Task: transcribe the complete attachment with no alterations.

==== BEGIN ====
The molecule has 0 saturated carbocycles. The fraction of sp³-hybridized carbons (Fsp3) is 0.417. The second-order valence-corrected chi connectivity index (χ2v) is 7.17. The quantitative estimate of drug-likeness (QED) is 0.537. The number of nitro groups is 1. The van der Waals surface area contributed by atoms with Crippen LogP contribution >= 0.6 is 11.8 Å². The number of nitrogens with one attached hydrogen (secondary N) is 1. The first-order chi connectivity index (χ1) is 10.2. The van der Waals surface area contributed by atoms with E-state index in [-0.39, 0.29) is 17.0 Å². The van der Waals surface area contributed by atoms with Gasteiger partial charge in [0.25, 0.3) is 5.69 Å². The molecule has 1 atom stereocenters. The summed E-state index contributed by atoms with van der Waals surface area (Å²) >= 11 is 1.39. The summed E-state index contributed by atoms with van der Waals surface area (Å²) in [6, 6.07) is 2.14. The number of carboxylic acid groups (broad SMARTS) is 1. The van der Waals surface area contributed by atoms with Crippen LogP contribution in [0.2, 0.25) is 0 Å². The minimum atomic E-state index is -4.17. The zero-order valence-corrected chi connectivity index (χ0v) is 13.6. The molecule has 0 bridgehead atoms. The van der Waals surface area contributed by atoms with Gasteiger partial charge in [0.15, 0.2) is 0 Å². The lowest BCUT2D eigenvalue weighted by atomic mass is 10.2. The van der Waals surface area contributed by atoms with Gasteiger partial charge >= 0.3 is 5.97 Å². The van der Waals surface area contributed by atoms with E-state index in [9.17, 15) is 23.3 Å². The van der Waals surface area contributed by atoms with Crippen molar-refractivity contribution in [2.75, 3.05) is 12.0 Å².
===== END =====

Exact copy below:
The molecule has 0 saturated carbocycles. The fraction of sp³-hybridized carbons (Fsp3) is 0.417. The second-order valence-corrected chi connectivity index (χ2v) is 7.17. The quantitative estimate of drug-likeness (QED) is 0.537. The number of nitro groups is 1. The van der Waals surface area contributed by atoms with Crippen LogP contribution >= 0.6 is 11.8 Å². The number of nitrogens with one attached hydrogen (secondary N) is 1. The first-order chi connectivity index (χ1) is 10.2. The van der Waals surface area contributed by atoms with E-state index in [-0.39, 0.29) is 17.0 Å². The van der Waals surface area contributed by atoms with Gasteiger partial charge in [0.25, 0.3) is 5.69 Å². The molecule has 1 atom stereocenters. The summed E-state index contributed by atoms with van der Waals surface area (Å²) >= 11 is 1.39. The summed E-state index contributed by atoms with van der Waals surface area (Å²) in [6, 6.07) is 2.14. The number of carboxylic acid groups (broad SMARTS) is 1. The van der Waals surface area contributed by atoms with Crippen LogP contribution in [0.2, 0.25) is 0 Å². The minimum atomic E-state index is -4.17. The zero-order valence-corrected chi connectivity index (χ0v) is 13.6. The molecule has 0 bridgehead atoms. The van der Waals surface area contributed by atoms with Gasteiger partial charge in [0.15, 0.2) is 0 Å². The lowest BCUT2D eigenvalue weighted by atomic mass is 10.2. The van der Waals surface area contributed by atoms with Gasteiger partial charge >= 0.3 is 5.97 Å². The van der Waals surface area contributed by atoms with E-state index in [9.17, 15) is 23.3 Å². The van der Waals surface area contributed by atoms with Crippen molar-refractivity contribution in [2.75, 3.05) is 12.0 Å².